Monday, April 6, 2015
Miranda Perry Fleischer (San Diego) presents Libertarianism and the Charitable Tax Subsidies at Pepperdine today as part of our Tax Policy Colloquium Series:
Although many Americans claim to subscribe to libertarian theories of justice, tax scholarship is largely silent about the interaction between libertarian principles and the structure of our tax system. This is not surprising, for what springs to mind when a legal academic hears the word “libertarianism” is Robert Nozick’s argument that taxation is slavery. If all taxation is indeed slavery, why bother analyzing libertarian principles for insights into our tax system? This dismissal, however, ignores the diversity of libertarian thought. To that end, this Article mines the nuances of libertarian theory for insights into one feature of our tax system: the charitable tax subsidies.
Exploring the nuances of libertarian theory yields some surprising results. Some strands of libertarian thought suggest that the charitable tax subsidies are in and of themselves illegitimate. These strands of libertarianism forbid not only redistribution but also anything except the most minimal provision of public goods needed to protect life and property, such as defense. Yet several other strands do see a role for the state to engage in a varying amount of redistribution or to provide varying amounts of public goods. On one spectrum are interpretations that admit that the state should play a role in providing public goods (strictly defined) and/or provide a provide a safety net to the very poorest but no more, and on the other is an interpretation of left-libertarianism that might support something akin to our current structure.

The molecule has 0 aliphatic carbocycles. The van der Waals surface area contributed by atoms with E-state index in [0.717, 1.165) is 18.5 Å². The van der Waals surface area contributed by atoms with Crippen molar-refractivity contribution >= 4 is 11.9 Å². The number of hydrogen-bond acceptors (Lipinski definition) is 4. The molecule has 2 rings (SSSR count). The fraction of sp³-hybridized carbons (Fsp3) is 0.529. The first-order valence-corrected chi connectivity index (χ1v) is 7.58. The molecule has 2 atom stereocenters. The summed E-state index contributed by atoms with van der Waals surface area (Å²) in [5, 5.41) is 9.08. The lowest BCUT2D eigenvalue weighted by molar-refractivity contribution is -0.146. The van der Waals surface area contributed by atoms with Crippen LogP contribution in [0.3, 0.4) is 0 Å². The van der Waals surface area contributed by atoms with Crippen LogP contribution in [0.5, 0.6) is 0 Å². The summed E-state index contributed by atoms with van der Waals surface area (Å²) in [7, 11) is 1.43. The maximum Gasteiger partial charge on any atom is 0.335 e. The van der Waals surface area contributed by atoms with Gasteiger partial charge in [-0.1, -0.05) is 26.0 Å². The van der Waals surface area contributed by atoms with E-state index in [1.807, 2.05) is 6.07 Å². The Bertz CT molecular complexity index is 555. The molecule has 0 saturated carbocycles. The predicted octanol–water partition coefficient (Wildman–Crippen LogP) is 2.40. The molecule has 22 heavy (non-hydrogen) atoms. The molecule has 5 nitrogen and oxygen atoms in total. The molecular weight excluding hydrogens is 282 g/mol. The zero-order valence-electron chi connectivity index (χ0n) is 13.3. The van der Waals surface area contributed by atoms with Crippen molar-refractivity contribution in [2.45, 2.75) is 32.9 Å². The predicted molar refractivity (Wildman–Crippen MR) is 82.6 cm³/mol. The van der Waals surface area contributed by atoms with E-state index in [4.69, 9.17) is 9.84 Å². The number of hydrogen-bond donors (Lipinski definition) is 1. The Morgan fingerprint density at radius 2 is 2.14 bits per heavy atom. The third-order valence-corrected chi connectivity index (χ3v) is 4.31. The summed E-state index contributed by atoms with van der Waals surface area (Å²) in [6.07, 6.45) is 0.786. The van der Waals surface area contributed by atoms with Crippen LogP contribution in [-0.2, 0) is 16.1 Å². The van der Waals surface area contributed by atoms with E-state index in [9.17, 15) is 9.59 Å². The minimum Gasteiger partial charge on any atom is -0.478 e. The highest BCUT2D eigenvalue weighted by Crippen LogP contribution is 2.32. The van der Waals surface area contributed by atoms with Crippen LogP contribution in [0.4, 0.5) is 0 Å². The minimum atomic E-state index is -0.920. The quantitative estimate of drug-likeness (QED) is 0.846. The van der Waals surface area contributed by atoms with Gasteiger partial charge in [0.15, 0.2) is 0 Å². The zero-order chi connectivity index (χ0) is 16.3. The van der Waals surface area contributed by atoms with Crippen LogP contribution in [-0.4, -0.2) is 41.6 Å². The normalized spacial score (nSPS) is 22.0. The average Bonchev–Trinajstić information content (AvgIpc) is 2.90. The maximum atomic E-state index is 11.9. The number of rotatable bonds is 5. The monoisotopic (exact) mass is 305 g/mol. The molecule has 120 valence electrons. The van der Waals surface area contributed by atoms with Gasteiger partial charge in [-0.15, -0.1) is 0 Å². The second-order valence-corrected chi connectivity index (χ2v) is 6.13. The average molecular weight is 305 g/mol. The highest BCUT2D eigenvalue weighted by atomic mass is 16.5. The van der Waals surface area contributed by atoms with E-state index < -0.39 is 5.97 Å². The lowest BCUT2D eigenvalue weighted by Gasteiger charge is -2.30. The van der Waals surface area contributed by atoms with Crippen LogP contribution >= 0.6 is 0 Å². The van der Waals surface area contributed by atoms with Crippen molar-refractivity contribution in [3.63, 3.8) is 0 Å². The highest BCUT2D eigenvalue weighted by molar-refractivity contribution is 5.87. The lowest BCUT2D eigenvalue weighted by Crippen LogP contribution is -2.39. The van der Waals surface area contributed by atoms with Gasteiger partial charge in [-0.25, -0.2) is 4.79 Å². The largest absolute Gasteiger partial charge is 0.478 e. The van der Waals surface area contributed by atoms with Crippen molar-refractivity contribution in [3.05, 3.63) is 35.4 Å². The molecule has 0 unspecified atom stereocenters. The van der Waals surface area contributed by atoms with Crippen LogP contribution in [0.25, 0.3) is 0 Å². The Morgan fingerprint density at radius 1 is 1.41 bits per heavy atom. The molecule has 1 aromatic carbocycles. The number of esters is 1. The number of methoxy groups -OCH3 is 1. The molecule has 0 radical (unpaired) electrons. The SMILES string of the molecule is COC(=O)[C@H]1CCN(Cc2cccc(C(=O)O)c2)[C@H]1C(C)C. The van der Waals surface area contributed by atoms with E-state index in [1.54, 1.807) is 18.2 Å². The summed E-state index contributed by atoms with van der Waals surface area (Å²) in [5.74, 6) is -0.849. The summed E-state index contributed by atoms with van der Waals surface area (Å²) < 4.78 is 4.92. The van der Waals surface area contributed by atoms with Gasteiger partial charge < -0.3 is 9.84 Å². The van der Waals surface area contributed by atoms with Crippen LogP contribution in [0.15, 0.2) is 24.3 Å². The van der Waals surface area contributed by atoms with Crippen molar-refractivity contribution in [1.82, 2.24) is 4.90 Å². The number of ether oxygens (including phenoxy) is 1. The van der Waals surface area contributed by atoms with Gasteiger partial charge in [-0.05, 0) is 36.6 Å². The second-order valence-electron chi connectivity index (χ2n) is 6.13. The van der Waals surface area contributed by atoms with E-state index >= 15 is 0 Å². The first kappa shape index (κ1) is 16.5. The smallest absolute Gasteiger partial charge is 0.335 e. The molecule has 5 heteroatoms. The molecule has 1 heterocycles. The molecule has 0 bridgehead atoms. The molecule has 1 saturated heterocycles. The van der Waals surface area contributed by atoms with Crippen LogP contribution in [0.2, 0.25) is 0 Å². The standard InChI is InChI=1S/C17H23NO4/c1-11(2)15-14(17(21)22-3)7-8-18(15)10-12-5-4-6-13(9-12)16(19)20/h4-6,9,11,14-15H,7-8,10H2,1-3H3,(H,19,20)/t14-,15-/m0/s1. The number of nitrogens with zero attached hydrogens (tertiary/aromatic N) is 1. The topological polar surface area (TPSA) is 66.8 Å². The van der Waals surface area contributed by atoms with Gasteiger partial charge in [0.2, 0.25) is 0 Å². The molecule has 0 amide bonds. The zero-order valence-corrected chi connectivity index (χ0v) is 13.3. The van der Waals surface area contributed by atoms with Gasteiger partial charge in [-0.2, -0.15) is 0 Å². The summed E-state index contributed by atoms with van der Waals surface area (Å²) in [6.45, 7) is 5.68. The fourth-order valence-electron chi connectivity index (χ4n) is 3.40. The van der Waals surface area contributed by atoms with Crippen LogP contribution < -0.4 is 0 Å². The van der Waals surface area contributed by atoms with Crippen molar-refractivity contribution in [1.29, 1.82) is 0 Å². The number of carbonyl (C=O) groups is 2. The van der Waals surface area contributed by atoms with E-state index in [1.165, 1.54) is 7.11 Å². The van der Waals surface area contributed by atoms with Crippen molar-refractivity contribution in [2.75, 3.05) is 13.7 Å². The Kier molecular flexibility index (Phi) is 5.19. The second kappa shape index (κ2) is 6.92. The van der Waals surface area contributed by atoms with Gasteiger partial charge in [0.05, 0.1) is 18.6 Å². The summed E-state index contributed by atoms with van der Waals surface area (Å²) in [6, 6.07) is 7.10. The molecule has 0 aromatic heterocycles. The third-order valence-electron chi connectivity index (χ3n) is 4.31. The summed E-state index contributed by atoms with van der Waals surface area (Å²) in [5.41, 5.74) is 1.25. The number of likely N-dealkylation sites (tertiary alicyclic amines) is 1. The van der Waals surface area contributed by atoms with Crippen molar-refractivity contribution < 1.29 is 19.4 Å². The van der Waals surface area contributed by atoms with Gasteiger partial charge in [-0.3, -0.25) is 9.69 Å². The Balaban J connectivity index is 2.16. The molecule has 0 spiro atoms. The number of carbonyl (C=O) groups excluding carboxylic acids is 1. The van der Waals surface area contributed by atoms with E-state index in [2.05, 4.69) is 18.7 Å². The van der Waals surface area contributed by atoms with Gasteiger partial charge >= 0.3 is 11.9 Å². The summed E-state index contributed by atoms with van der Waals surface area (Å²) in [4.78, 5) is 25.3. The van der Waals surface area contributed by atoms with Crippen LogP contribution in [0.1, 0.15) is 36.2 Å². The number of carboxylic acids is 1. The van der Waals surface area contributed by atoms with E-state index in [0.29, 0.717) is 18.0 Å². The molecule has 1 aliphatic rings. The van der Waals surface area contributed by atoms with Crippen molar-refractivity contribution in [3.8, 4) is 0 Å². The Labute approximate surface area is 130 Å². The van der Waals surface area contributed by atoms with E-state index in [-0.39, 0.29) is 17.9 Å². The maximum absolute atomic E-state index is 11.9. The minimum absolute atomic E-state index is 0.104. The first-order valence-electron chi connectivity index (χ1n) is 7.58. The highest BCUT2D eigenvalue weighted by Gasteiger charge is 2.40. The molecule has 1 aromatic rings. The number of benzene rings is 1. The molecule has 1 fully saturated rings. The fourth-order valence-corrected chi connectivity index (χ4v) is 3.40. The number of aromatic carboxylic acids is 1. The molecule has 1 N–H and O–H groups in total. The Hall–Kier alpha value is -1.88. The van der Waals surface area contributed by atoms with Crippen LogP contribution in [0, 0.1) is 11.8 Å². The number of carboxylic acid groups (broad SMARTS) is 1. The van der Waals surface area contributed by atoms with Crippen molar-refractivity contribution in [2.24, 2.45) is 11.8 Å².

Update: Post-presentation lunch: